Yes, a transformer will worth the opposite when connected backwards.
You have a roughly 16:1 transformer - for every 16 volts you put in you get 1 volt out.
In a perfect world, for every 1 volt you then put in the secondary you'd get 16 volts out of the primary. So 5V p-p would ideally give 80v p-p out.
However, it's not quite that simple.
Transformers are designed to work most efficiently at certain frequencies. To get the most out of your transformer you should run at 50Hz, not 100kHz.
Also you ask if it will be a square wave out. No, it won't. It'll be a wave at the same frequency as the input, but it will be far from square. It would look more like this:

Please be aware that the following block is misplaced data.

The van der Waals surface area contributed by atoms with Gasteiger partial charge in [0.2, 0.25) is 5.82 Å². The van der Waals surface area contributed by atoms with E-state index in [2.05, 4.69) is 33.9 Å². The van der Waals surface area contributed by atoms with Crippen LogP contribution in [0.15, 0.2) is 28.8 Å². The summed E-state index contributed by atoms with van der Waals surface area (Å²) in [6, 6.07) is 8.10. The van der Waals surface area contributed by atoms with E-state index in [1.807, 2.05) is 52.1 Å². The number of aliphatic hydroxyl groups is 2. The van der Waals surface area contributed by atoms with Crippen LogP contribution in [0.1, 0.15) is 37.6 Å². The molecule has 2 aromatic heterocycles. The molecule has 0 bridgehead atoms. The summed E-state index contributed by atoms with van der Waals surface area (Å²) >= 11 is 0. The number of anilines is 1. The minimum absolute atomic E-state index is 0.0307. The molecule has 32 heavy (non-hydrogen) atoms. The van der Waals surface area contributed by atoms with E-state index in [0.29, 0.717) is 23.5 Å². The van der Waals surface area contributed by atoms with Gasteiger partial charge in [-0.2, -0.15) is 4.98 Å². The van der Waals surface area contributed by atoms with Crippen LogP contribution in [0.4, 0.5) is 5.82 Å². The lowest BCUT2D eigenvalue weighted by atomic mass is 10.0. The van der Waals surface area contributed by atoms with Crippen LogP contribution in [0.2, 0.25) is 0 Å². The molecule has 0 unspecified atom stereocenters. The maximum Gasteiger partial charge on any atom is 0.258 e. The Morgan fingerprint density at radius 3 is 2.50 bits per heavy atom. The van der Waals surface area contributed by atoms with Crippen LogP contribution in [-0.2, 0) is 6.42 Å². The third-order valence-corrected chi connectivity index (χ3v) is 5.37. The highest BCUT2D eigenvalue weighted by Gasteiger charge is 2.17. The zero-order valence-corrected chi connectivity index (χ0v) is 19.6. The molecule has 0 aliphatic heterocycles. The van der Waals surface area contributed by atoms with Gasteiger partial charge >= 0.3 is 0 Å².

You get big peaks at each edge as the magnetic flux changes, but while it's stationary (during the flat bits of the square wave) the induced current in the transformer quickly decays. To get a faithful representation of your input waveform you would have to limit yourself to a constantly changing wave, like a sine wave, or triangle tooth wave. A saw tooth wave would work, but the rapid flux change at the vertical edges of the teeth would probably get a bit spiky.